Right now Reading fans just need to accept that we aren’t in a position to throw around shed loads of money and we have to make do with what we have and maybe one or two loan/cheap signings. The long term future of the club is far more important than any ‘dream’ the fans think we should be chasing and keeping the club on a steady financial level is the most important thing right now, if we can keep sneaking wins against the teams around us like Derby than maybe a playoff place isn’t out of reach but draws at home to teams like Leeds and Coventry could end up being costly. I don’t think we will make the play offs this season but we are building towards a good future and this could pay off in the next few seasons.

Wednesday, 8 December 2010

Why are we surprised at World Cup voting results?

Most people (in England at least) have been up in arms since the World Cup hosting results were announced but the question that baffles me is why are we surprised by what happened?

When you look at it, Russia winning the 2018 bid isn’t exactly a huge surprise – FIFA have made it known that they want to take the World Cup to new countries and it’s also not a secret that Sepp Blatter wants to win a Nobel peace prize at some point in his life for doing just this. Russia’s bid wasn’t that terrible, they have a good football history winning European Championships in 1960 & making the final again in ’64, ’72 & ’88 as well as finishing 4th in the ’66 World Cup (all as the Soviet Union). They have many players playing around the world and also have recent European pedigree with domestic clubs winning the UEFA Cup in 2005 (CSKA Moscow) and 2008 (Zenit St. Petersburg). People say it’s a tragedy that so many generations have missed out on seeing a World Cup in England but the Russian football fans have never seen a World Cup in their country?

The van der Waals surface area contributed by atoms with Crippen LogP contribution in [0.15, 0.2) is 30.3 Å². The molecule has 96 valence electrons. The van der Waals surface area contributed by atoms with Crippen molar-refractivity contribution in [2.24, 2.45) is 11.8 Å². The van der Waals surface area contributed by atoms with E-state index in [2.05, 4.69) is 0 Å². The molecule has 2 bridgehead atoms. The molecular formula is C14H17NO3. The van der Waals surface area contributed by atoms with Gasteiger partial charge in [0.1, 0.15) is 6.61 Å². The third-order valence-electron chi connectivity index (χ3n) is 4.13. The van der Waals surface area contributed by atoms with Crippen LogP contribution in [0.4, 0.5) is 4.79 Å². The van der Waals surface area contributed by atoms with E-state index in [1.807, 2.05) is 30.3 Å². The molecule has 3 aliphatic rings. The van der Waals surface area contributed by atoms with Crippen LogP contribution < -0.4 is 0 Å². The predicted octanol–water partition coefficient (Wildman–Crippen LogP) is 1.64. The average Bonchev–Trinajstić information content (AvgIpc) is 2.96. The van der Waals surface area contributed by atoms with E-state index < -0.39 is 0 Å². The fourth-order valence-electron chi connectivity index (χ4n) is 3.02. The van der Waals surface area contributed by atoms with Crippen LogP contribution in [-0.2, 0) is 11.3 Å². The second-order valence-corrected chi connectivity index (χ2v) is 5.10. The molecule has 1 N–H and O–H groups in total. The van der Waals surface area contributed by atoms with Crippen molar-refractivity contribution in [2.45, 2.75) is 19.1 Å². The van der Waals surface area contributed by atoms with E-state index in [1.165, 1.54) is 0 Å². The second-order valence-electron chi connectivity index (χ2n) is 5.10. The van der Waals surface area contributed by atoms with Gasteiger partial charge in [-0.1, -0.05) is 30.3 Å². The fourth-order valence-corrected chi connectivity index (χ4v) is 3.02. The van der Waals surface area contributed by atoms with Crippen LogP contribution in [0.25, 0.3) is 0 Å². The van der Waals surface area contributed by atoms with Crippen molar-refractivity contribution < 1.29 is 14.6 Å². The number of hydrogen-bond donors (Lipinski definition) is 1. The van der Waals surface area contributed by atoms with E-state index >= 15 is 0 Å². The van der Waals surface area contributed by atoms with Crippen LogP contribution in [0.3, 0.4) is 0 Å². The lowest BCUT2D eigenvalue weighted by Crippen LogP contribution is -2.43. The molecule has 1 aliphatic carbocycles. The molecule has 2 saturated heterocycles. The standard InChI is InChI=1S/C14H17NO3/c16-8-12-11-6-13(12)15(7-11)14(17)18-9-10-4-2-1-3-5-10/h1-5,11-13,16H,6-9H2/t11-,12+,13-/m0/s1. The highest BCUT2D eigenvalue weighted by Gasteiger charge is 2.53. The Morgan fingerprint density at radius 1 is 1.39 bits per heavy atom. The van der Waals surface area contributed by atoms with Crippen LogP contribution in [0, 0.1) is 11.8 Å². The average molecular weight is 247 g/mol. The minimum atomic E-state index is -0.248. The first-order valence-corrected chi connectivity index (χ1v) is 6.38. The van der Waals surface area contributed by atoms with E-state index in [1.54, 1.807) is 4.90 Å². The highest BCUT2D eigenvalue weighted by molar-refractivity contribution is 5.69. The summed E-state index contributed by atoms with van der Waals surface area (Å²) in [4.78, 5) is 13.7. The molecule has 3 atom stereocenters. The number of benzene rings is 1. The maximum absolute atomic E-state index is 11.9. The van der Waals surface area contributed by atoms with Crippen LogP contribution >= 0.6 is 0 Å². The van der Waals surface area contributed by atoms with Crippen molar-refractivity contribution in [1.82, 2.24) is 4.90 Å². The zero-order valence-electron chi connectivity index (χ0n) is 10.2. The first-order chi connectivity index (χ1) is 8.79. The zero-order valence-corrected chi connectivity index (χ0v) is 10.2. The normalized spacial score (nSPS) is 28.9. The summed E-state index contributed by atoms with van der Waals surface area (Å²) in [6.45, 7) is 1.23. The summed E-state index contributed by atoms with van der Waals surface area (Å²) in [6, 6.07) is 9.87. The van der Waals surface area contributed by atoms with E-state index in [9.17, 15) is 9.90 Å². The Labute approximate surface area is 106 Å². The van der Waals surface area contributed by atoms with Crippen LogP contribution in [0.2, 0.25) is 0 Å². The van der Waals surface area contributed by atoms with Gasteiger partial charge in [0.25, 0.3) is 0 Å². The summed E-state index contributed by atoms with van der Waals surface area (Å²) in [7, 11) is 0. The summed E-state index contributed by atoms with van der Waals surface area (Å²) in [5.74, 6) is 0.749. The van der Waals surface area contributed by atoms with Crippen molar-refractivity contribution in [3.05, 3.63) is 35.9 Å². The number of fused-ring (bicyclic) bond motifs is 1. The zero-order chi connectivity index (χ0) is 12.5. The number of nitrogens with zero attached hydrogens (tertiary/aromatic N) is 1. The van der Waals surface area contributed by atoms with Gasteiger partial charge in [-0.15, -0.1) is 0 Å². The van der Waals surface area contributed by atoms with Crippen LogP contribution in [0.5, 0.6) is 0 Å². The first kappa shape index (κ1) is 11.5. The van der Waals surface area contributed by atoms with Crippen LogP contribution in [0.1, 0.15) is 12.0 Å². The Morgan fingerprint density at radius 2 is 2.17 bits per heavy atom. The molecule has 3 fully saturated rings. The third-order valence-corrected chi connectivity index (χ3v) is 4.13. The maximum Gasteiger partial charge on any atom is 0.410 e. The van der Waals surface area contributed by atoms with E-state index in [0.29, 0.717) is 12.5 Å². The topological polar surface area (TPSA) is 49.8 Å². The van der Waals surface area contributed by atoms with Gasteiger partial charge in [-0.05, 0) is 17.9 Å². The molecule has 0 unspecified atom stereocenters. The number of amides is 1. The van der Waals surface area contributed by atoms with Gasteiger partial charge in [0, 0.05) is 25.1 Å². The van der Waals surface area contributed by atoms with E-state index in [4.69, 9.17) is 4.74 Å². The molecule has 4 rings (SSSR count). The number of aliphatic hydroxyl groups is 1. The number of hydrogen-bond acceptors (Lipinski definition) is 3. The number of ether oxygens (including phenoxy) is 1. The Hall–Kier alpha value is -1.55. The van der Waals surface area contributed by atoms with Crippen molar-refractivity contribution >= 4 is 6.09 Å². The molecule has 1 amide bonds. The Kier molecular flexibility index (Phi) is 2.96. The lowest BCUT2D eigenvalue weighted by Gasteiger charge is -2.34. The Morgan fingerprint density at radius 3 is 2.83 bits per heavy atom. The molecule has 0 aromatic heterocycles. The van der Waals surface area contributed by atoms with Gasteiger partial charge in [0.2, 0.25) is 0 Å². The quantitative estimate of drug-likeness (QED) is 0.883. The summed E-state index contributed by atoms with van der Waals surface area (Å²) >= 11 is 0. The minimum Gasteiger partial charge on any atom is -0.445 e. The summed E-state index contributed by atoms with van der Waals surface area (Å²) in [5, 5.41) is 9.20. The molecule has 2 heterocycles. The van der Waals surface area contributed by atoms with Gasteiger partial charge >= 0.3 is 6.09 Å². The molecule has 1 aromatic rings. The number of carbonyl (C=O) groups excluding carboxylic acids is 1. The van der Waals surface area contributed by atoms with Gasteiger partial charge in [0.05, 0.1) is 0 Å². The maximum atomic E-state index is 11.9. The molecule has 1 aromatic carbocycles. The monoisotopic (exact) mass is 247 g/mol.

However my point in this blog is to look at the fact that everyone is convinced there is something sinister going on in the background (brown envelops, oil soaked currency being passed around etc) – why is this such a surprise? Since the very early days of football controversy and murky goings on have been normal in football. Arsenal’s promotion to the first division in 1919 was marred in controversy with the club only finishing 5th in 1914-1915 (last season before WWI) in the 2nd division yet somehow being promoted to the newly expanded 1st division (from 20 teams to 22) over teams like Tottenham, who had finished 20th in 1st division the season before (Chelsea finished 19th but were given one of the 2 new places despite technically being relegated) or Barnsley or Wolves who had both finished above Arsenal in the 1914-1915 season. Allegations (unproven) were levelled against the Chairman Sir Henry Norris that he had arranged dodgy backroom deals or out and out bribery to get Arsenal promoted but nothing was ever proven (although Norris left in 1929 under a cloud having been found guilty by the FA of ‘financial irregularities’). I’m not using this to pick on Arsenal, just an example of how even in the early days football started on dodgy dealings and shadowy happenings.